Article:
Monday, December 29, 2014

The Joint Is Jumpin’

A recent Houston Chronicle article about barbecue joints explored the origin of the word joint as applied to an eating or drinking establishment. As the article pointed out, in addition to barbecue joints, we speak of “hamburger joints,” “beer joints,” and “pizza joints.” In this sense the word means a “restaurant or bar that is informal, simply decorated, and inexpensive.”

Originally, a joint was something not so savory. It is recorded in English slang in 1877 meaning a “place where persons meet for shady activities.” In the U. S., the first use of joint was recorded in Harper’s Magazine in 1883, meaning an “opium-smoking den.”

The etymology is thought to be based on the fact that these places for illicit activities—drugs, gambling, or liquor—were usually separate side rooms “joined” to a legal operation such as a restaurant or retail establishment. 

Joint took on a more general connotation of disrepute in the 1940s when juke joints were widespread in the United States, especially in the South. These were working-class African-American drinking and dancing clubs, noted for their rowdiness. Juke is derived from the word joog in Gullah, a Creole language in coastal South Carolina, Georgia and north Florida. It means “wicked and disorderly.” The music in these clubs gave rise to the term juke box.

The Oxford English Dictionary also cites joint as a late 19th-century term for outdoor bookmakers' booths that contained various gambling paraphernalia joined together in movable segments.

Eventually joint lost the connotation of “disreputable” and referred to any casual eating or drinking place. Today even upscale restaurants are sometimes referred to as “classy joints.”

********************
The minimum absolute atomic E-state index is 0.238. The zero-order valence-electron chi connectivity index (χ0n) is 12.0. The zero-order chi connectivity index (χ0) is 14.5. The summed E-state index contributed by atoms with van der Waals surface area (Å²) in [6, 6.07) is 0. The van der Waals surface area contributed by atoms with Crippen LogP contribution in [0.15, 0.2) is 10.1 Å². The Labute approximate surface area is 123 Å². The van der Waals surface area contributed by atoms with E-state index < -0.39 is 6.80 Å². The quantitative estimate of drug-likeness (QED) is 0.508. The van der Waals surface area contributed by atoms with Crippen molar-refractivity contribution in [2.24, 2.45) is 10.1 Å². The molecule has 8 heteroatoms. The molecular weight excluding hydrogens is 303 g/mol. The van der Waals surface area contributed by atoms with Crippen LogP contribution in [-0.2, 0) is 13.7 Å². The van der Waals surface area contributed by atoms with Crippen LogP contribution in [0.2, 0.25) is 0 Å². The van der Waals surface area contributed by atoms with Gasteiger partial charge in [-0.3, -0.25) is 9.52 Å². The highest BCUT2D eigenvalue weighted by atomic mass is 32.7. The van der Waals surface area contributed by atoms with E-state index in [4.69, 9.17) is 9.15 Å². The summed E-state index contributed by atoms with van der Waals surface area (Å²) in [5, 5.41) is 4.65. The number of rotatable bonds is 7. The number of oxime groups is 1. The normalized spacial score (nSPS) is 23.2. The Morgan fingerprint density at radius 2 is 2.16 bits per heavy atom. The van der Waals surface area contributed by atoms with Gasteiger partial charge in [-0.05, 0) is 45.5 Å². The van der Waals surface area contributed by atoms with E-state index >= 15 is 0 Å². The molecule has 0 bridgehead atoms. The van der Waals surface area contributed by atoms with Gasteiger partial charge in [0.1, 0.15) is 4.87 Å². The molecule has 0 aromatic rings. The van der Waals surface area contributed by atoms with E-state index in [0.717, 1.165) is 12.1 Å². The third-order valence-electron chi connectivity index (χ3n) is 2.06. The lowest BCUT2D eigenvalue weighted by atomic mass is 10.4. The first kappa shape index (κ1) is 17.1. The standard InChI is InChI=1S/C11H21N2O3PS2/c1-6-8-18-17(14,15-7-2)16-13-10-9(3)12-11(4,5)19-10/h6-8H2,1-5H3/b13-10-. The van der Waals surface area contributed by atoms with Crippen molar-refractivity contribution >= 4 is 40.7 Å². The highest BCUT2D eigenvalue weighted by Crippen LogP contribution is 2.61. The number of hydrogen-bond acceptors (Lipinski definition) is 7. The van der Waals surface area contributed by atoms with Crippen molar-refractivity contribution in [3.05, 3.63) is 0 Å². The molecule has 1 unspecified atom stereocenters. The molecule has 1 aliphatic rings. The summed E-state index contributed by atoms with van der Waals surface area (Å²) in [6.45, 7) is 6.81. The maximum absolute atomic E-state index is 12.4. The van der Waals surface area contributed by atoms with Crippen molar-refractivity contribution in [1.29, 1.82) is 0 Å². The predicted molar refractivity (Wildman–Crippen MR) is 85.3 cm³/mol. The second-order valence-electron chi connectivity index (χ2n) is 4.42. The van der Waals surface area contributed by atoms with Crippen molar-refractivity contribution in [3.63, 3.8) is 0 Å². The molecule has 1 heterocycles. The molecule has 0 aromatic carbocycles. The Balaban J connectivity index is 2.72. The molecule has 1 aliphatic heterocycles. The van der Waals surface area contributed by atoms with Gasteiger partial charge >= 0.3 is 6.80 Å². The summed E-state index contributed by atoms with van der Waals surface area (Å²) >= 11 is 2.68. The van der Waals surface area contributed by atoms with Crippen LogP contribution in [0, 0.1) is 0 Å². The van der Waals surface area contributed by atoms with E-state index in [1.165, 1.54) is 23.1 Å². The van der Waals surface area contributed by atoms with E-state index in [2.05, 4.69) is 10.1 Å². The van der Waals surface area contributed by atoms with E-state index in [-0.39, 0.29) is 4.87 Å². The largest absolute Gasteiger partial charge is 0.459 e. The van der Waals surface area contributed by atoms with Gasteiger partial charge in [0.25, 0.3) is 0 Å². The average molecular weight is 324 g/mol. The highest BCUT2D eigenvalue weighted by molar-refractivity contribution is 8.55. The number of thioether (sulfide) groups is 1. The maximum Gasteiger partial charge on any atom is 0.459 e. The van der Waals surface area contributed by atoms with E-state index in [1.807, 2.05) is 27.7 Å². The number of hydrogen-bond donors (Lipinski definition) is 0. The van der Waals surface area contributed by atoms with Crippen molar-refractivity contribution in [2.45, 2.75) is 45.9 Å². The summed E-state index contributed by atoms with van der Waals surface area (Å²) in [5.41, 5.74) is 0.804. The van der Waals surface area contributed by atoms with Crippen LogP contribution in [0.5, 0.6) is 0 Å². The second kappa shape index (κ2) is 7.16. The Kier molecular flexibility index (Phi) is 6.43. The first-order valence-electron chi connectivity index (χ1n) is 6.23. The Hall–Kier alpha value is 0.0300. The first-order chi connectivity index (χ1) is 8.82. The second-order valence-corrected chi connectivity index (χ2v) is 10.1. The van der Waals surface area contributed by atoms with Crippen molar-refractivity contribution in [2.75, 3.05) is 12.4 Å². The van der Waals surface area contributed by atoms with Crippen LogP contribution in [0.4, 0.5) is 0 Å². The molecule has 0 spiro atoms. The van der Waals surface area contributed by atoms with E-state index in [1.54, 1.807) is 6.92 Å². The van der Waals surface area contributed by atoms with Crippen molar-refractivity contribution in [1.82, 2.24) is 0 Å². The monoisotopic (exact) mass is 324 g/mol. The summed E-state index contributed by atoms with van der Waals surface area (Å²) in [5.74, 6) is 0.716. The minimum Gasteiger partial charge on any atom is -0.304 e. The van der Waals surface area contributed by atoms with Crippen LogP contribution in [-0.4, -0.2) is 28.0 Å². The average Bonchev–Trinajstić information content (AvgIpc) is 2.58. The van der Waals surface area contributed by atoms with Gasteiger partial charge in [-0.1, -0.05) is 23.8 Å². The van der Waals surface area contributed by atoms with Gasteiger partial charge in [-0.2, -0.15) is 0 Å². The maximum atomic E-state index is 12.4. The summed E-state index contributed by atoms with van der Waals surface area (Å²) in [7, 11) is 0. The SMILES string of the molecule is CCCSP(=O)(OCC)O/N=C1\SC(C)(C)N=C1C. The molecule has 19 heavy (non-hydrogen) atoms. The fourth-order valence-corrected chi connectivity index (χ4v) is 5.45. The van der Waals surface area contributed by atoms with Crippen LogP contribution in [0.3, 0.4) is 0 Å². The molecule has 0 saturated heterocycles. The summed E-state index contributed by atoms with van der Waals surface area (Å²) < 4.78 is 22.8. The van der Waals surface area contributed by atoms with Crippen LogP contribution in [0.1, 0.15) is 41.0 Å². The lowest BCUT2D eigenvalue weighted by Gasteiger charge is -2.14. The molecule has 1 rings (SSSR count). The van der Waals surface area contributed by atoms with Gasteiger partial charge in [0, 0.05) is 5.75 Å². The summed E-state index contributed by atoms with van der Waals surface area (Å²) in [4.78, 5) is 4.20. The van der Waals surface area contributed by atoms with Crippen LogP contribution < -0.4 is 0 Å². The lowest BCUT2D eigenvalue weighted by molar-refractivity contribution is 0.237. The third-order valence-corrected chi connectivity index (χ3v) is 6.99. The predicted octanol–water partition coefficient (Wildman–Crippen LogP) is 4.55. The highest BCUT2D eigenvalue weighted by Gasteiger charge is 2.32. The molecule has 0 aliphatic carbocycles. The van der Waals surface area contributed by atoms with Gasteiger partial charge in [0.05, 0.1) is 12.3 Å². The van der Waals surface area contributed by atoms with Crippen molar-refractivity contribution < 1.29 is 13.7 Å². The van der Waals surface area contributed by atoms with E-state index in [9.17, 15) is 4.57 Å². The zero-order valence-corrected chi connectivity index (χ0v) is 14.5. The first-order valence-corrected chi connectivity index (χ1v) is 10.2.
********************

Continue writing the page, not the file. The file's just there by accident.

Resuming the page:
A joint is similar to a dive, an American term for a “shabby and disreputable bar,” so-called because such places were usually in basements.

The Bard of Buffalo Bayou avoids joints and dives with their stale air and dirty glasses. He prefers the refined elegance of his own home, where he can drink straight from the bottle.

            My joints are worn but they don’t creak yet,
            My plumbing’s old but doesn’t leak yet,
            My hair is thin and turning white,
            I cannot see things well at night.
            My heart needs help to keep its rhythm,
            My lungs, I’m sure, have things wrong with ‘em.
            My knees are getting very wobbly—
            I have a few years left, most prob’ly.
            But though I’m crumbling bit by bit,           
            I am not ready yet to quit.
            Instead, I think that I would rather